Stereotypes of psychotherapy, widespread in the American culture, already do enough to keep people away from getting the care they need. The same kind of fear of the unknown (people avoiding their annual mammograms or other preventative exams) keeps them from seeing therapists. People fear that therapy is all about dredging up past pain, and they would rather avoid it. Or they believe that they should be able to "get over it," whatever it is, themselves. To be fair, therapy isn't all about the past, but it takes long looks back in order to understand the present, so the stereotype is partially accurate. What isn't true is that it's a waste of time, or it never works, or that its a huge money drain.

That last part, about the money, is what we've noticed about this recession as providers. People have lost their jobs, or are afraid they will. That anxiety alone makes us more conservative, and hunker down, and save money, and stop doing anything new. The added anxiety about what may happen to health care and insurance in the current political debate stops even more people from reaching out.

One thing I know for certain, though: nothing matters if you feel like you are losing your mind. The mind you count on to talk to others, to do your job, to care for your children, to connect with your family and friends. Actually, good overall health is dependent on mental health. If you are so afraid you can't leave your house, or so despondent you can't get your kids off to school in the morning, it matters little if you have low cholesterol.

Psychotherapists live with the fact that we are the lowest paid professionals in our health care system. We struggle to overcome the giant obstacles to care placed in our way by costs and stereotypes, by stigma and shame. What we wish for is for people to seek help before they are desperate, before they decide to leave their spouses, before they think often about suicide, before they start to think that they can't get any better. Life can be so much easier with good, quality care and a compassionate professional guiding you along.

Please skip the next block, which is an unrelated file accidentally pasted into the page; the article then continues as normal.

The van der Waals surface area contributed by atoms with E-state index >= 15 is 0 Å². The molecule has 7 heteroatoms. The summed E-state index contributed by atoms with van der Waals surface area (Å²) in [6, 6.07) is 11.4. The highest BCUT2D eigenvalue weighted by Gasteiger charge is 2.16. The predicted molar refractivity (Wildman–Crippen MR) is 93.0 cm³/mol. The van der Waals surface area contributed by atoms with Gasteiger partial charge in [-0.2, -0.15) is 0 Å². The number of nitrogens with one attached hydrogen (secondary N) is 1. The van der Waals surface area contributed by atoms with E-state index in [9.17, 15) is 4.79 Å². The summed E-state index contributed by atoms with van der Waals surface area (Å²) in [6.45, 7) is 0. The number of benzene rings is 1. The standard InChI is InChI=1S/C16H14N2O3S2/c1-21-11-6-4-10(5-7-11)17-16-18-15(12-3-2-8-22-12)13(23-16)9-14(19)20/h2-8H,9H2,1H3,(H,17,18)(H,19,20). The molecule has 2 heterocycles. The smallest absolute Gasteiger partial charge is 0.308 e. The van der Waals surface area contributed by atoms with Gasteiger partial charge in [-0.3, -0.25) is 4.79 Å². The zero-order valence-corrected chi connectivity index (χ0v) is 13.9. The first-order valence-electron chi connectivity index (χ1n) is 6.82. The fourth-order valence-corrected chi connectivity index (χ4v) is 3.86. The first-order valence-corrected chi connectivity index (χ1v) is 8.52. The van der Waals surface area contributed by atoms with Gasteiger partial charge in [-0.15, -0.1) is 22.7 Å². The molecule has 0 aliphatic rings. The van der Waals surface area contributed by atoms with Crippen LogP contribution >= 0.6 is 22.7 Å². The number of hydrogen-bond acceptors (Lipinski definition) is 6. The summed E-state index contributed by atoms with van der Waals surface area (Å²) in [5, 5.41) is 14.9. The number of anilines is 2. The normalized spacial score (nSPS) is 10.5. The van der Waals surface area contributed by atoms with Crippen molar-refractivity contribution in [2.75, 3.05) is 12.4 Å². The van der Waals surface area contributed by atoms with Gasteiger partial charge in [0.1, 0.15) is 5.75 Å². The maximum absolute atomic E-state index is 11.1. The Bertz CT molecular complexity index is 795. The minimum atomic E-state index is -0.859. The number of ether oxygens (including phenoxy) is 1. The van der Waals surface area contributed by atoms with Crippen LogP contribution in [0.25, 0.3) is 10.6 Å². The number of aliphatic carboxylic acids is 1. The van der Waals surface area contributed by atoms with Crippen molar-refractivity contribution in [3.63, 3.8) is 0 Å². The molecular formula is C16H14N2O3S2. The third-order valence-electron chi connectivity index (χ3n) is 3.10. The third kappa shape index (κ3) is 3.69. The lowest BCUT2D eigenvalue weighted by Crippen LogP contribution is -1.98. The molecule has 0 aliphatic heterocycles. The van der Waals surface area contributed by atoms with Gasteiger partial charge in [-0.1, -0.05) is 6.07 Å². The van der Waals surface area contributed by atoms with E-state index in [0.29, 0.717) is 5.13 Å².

If you need help, please reach out. And if you know someone who does, ask them to help themselves. Today.

Tuesday, September 15, 2009

This is What I Do it For

After three years of private practice, I'm beginning to anticipate its natural rhythms.

There are some months that I have a steady schedule, and the phone rings with some regularity with requests for information and appointments. These months tend to follow the school calendar and extend into early summer. And then there are weeks that the phone stops ringing, current clients miss appointments and don't return my phone calls, and the calendar starts to have big holes in it. These weeks coincide with major religious and national holidays, and the last weeks before Labor Day.

I now understand why therapists have traditionally taken the whole month of August off. Remember Bill Murray and Richard Dreyfuss in the 1991 comedy, "What About Bob?" (The busy New York City doctor rents a home in New Hampshire for the whole month of August only to be followed there by his newest, most eager patient, Bob.)

So while I have some unwelcome time on my hands, I have been reading. And I have been seeing some of my long term clients. And this is what I have seen: healing. While I can't give you details, I hope it is enough to tell you that just today, I saw a client who had a difficult mental disorder that was controlling her life a year and a half ago. She told me today that she is really feeling "her normal self," the self she remembers before the disorder took over. I smiled through her session.

The same thing happened last week, as a couple client told me that they had "completely changed" the way they moved in their relationship. Wow. We talked about what they were doing differently, and what they had learned. I remembered what it was like for them when we began. And I smiled, and congratulated them on their hard work.

That kind of healing of emotions, mind, spirit and behavior is what I have experienced in therapy as a client, and what I strive for with each new client who comes to me for help. It doesn't always work, for a wide number of reasons. But when it does, I have to tell you: it's joyful for me. This is what I do it for.